January 4, 2018
The Impact of Fast-Running Unit Tests Can Be ProfoundThe most common issue I find that holds dev teams back is the testing bottleneck. How long it takes to check that your software still works before rolling it out is a major factor in how often you can do releases.
Consider a rudimentary "maturity model" for checking that our code is fit for release: it's a spectrum of maturity, with the lowest level (let's call it Level 0) being that we don't test it at all and just release it for the users to "test" in the field, and the highest level being testing continuously to try to ensure bugs don't make it into the next 10 minutes, let alone into a production release (call that Level 5).
And there are all levels in between 0 and 5. You might be manually testing before a big release. You might be manually testing iteratively, every couple of weeks. You might be running automated GUI tests overnight. You might have a suite of, say, Cucumber tests that take an hour to run. And so on. Or we might have a mix of 50/50 GUI and unit tests. Or a bunch of "unit" tests that hit databases, making them integration tests. And so on.
There are 3 axes for our maturity model:
x. How effective our tests are at detecting bugs
y. How quickly they run
z. How often we run them
These factors all interrelate. Catching more bugs often means running more tests, which takes longer. And the longer the tests take to run, the less often we're likely to run them.
Together, they answer the question: how long before a bug is likely to be detected?
Teams have to climb the maturity model if they want to release more reliable code more often and reap the business benefits of Continuous Delivery.
They not only have to improve at writing fast-running automated tests, which is a non-trivial skillset that takes years to master, but also at test analysis and design, so the tests they write are asking more of the right questions. (Yes, it's not all about automation.)
Slow-running tests (manual or automated) is a very common bottleneck I find in dev teams, who wrestle with the much higher cost of removing bugs resulting from catching them much later. I've watched teams go round and round in circles trying to stabilise their product to make it acceptable for a major release, sometimes for many months and at a cost of millions. Such costs are typically dwarfed by the knock-on opportunity cost to the business waiting for critical updates to their software and systems.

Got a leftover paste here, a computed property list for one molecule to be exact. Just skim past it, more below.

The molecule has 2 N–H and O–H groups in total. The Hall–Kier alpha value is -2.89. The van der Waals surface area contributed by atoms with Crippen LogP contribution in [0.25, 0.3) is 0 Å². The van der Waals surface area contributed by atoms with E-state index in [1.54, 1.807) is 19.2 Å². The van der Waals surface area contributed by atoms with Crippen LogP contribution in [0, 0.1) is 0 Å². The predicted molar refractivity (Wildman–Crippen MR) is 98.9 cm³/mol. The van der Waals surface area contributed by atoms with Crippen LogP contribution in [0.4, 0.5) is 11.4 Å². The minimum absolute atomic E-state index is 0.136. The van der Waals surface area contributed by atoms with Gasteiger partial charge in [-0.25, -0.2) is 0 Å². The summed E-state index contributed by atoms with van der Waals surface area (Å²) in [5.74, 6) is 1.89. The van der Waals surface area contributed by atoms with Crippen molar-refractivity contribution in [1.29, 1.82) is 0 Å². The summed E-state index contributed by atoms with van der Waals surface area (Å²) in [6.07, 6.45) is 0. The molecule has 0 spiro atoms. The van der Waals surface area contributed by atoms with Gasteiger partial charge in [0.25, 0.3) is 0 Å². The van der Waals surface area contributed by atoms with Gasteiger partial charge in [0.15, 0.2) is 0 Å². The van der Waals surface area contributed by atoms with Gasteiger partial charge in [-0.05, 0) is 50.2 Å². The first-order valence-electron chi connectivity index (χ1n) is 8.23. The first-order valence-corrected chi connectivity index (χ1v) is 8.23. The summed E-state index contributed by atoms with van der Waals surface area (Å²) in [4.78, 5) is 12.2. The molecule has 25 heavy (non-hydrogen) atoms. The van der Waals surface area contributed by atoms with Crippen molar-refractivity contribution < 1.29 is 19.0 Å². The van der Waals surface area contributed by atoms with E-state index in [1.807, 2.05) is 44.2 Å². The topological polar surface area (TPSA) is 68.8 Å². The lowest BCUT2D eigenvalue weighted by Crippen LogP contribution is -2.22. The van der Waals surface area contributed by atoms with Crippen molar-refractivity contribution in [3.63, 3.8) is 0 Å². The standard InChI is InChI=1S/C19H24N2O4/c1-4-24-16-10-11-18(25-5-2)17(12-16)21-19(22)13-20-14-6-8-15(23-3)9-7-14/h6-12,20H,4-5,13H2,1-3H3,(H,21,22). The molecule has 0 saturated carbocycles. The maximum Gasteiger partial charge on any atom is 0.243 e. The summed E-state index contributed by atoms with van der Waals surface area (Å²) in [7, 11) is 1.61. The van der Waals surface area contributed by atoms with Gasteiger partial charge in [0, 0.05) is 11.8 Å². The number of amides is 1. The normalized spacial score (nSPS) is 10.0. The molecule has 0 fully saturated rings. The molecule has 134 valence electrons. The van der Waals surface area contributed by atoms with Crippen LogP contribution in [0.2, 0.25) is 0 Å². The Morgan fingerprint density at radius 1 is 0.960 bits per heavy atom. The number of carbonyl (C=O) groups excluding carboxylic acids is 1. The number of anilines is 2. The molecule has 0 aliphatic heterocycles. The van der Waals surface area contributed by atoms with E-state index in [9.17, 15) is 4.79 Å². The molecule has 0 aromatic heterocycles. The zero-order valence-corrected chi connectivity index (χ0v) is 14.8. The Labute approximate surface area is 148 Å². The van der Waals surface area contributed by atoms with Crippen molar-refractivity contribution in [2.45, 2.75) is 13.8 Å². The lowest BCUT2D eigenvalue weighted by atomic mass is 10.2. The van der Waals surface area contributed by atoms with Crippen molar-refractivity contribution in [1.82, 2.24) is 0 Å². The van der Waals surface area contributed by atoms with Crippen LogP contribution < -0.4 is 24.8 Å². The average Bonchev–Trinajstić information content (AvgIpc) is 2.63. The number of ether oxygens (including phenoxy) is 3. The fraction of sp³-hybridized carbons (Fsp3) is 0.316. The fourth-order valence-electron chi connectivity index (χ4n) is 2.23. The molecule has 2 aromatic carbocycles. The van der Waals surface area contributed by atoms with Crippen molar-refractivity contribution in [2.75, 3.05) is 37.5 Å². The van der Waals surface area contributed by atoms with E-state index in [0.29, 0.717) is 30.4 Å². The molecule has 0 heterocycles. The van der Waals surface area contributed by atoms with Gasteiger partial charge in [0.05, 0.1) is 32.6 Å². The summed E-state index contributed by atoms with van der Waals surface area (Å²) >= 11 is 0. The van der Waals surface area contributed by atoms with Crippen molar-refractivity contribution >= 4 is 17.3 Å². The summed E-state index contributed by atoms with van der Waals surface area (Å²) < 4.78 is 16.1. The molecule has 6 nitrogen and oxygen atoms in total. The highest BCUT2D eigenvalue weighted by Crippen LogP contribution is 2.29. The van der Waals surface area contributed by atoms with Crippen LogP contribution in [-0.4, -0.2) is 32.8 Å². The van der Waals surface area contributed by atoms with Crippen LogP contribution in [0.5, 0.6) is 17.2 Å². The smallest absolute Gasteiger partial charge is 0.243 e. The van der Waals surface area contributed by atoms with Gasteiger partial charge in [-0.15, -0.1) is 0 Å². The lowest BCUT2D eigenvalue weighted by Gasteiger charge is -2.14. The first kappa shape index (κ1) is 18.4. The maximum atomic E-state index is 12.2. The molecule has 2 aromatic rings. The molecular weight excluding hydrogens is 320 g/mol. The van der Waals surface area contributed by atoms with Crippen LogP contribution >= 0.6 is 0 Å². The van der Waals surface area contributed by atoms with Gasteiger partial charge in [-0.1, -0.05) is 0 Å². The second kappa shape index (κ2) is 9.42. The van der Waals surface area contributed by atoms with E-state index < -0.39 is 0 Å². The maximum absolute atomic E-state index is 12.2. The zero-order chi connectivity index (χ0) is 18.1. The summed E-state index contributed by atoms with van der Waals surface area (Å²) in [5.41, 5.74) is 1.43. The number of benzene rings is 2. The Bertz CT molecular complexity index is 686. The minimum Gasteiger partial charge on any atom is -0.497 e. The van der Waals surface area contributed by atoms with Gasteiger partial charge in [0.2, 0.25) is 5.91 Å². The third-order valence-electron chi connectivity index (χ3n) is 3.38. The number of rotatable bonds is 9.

I also come into contact with a lot of teams who've been writing automated tests for years, but have remained at a fairly low level of testing maturity. Their tests run slow (hours). Their tests miss a bunch of stuff. While these teams don't suffer from prolonged "stabilisation phases" before releases, they still feel like they're wading through treacle to get working code out of the door. High productivity at the birth of a new code base quickly drops to a trickle of new features and a great deal of bug fixing.
The aim for teams striving for sustainable Continuous Delivery is to be able to re-test their code every single time a change is made. Make one change. Run the tests. Fix the one thing you broke if you broke it. Then on to the next baby step.
This means that your tests must run in seconds, not hours, or days, or weeks. And you need high confidence that if you broke the code, a test would show that.
The effect of tightening up test execution can be profound for dev teams, and for the businesses relying on them. I've witnessed some miracles in my time where organisations that were on their knees trying to evolve their legacy systems eventually managed to stand up and walk, even run, as their testing cycles accelerated.
So, for a developer, writing effective fast-running automated tests is a key skill. It's something we should learn early, and continue to improve on throughout our careers.
If you or your team needs to work on your unit testing chops, I've designed a jam-packed 1-day training workshop that'll kickstart things. And this month, bookings are half-price.
Posted 2 weeks, 5 days ago on January 4, 2018